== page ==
Instrumental Activism

Parsons drew on German sociologist Max Weber's (1864-1920) characterization of the Puritan religious ethic as an "inner-worldly asceticism" that sought to engage the harsher realities of life to transform them into elements of the "kingdom of God on earth" (Weber, 1930). While agreeing with Weber's analysis, he preferred the term instrumental activism to characterize the basic values and worldview of American society. This term underscored that American civilization had secularized the Puritan emphasis on mastery over the given conditions of life and made it the ethical basis for a wide range of worldly social institutions. Thus, secular variants of the mastery ethic now guide the formation of institutions in science and technology, formally rational law and bureaucracy, the market system and entrepreneurship, and motives of personal self-discipline and improvement (Parsons). Highlighting consistency with this basic cultural theme, Parsons found not "denial" of death but mastery over its disrupting effects on personal and social life.

While death is inevitable, its social impact is meliorable. Parsons explored two respects in which this is true (Parsons and Lidz; Parsons, Fox, and Lidz). First, medical and public health technologies have reduced premature death and now typically enable members of society to use "God-given" talents to advance their vocations in good health over long lives. The demographic changes of the late nineteenth and twentieth centuries, and related efficiencies in the use of human talents, thus flowed from an effort to master death. Second, when individuals die, the resulting experiences of social loss can be controlled. Measures ranging from life insurance to retirement planning in business to estate planning in personal affairs to psychotherapy for grief and loss reduce harms ensuing from death (Zelizer, 1983). Similarly, American mourning customs emphasize austerely supporting the bereaved in overcoming grief and guilt, so they are able to return to their routine social obligations without long delay.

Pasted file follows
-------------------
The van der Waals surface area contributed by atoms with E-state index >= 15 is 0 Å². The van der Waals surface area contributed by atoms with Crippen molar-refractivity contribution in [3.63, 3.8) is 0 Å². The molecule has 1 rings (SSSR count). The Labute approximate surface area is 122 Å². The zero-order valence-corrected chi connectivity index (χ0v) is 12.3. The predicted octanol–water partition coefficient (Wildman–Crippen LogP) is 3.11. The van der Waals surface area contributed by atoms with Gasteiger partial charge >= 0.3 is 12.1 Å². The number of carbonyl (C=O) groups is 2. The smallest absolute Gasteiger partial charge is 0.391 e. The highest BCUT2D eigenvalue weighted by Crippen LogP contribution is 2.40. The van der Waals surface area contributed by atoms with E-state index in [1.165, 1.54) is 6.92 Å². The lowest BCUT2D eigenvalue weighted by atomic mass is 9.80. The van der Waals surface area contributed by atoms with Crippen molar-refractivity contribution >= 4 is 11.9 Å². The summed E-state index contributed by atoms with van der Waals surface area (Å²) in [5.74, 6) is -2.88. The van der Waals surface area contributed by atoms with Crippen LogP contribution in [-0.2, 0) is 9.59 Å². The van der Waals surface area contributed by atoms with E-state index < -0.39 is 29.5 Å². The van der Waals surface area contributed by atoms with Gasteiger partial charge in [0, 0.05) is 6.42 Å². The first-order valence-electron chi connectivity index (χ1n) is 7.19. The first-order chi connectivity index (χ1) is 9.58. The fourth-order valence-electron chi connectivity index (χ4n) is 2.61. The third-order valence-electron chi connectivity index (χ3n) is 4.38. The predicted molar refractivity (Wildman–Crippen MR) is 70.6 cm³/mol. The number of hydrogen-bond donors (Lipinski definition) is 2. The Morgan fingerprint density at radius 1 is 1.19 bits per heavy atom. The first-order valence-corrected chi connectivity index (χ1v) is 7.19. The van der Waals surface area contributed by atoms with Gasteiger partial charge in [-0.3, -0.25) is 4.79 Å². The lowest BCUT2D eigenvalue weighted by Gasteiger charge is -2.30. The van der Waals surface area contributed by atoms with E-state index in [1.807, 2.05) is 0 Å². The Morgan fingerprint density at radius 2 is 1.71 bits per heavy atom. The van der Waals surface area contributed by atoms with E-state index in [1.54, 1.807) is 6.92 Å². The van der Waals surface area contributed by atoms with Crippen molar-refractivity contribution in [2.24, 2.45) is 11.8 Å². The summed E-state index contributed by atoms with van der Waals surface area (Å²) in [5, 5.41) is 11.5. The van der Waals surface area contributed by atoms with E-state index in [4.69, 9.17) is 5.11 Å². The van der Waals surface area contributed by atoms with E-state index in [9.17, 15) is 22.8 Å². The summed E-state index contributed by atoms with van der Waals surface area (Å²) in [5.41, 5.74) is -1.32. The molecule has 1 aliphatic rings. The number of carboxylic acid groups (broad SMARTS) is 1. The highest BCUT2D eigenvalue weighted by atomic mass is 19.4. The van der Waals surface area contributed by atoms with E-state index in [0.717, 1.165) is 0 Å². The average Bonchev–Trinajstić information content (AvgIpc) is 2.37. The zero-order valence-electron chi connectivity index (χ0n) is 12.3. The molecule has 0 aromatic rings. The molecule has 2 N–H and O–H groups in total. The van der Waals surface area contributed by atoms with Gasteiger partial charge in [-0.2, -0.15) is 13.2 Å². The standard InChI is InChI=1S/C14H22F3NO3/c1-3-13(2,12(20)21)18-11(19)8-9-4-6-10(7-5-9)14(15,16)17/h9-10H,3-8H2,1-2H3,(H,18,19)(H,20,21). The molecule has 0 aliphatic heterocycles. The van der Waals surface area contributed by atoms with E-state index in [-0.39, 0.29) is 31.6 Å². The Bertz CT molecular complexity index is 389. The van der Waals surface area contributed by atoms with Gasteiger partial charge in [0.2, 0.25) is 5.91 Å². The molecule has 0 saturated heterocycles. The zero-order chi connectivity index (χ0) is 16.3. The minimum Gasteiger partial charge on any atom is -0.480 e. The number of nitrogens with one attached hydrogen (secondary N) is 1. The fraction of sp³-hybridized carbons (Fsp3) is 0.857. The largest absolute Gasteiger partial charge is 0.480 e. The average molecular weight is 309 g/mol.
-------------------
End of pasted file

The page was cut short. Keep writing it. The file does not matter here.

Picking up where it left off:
Parsons recognized that, despite sharing the values of "instrumental activism," Americans disagree over many matters related to death. Abortion, capital punishment, licensing of firearms, euthanasia, medical care for the terminally ill, and organ transplantation, for example, were matters of public controversy when Parsons wrote and remain so today. "Death in the Western World" attempts to explain why this particular domain of contemporary culture has been chronically ridden with controversy. Parsons sought an answer in the rationalism of the Enlightenment, focusing on its synthesis in the philosophy of Immanuel Kant (1724-1804).

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